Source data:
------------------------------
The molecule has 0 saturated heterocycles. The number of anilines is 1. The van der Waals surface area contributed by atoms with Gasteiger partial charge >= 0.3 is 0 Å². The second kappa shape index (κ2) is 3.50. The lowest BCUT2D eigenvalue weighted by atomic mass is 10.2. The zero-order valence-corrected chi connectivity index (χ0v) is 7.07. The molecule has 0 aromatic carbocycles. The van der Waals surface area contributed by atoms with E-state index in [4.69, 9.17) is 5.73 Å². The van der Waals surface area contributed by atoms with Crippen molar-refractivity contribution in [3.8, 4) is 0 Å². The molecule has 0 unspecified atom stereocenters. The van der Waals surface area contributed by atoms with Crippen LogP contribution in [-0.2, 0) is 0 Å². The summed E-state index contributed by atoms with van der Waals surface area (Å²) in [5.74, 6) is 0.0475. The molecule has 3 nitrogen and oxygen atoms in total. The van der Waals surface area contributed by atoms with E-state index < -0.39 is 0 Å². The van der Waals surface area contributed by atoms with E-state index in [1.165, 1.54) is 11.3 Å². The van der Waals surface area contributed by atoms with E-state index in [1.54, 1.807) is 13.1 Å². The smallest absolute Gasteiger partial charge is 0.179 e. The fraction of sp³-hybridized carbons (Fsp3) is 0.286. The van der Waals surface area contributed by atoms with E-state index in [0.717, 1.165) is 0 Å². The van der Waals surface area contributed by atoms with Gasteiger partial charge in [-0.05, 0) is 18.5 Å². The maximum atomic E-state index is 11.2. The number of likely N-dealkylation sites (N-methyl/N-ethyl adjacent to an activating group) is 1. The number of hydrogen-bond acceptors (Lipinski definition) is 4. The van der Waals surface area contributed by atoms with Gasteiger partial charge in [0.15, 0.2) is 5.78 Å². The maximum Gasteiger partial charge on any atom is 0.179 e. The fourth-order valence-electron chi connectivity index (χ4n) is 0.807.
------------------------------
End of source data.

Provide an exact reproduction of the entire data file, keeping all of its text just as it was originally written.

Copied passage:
The molecule has 0 saturated heterocycles. The number of anilines is 1. The van der Waals surface area contributed by atoms with Gasteiger partial charge >= 0.3 is 0 Å². The second kappa shape index (κ2) is 3.50. The lowest BCUT2D eigenvalue weighted by atomic mass is 10.2. The zero-order valence-corrected chi connectivity index (χ0v) is 7.07. The molecule has 0 aromatic carbocycles. The van der Waals surface area contributed by atoms with E-state index in [4.69, 9.17) is 5.73 Å². The van der Waals surface area contributed by atoms with Crippen molar-refractivity contribution in [3.8, 4) is 0 Å². The molecule has 0 unspecified atom stereocenters. The van der Waals surface area contributed by atoms with Crippen LogP contribution in [-0.2, 0) is 0 Å². The summed E-state index contributed by atoms with van der Waals surface area (Å²) in [5.74, 6) is 0.0475. The molecule has 3 nitrogen and oxygen atoms in total. The van der Waals surface area contributed by atoms with E-state index < -0.39 is 0 Å². The van der Waals surface area contributed by atoms with E-state index in [1.165, 1.54) is 11.3 Å². The van der Waals surface area contributed by atoms with E-state index in [1.54, 1.807) is 13.1 Å². The smallest absolute Gasteiger partial charge is 0.179 e. The fraction of sp³-hybridized carbons (Fsp3) is 0.286. The van der Waals surface area contributed by atoms with E-state index in [0.717, 1.165) is 0 Å². The van der Waals surface area contributed by atoms with Gasteiger partial charge in [-0.05, 0) is 18.5 Å². The maximum atomic E-state index is 11.2. The number of likely N-dealkylation sites (N-methyl/N-ethyl adjacent to an activating group) is 1. The number of hydrogen-bond acceptors (Lipinski definition) is 4. The van der Waals surface area contributed by atoms with Gasteiger partial charge in [0.15, 0.2) is 5.78 Å². The maximum Gasteiger partial charge on any atom is 0.179 e. The fourth-order valence-electron chi connectivity index (χ4n) is 0.807.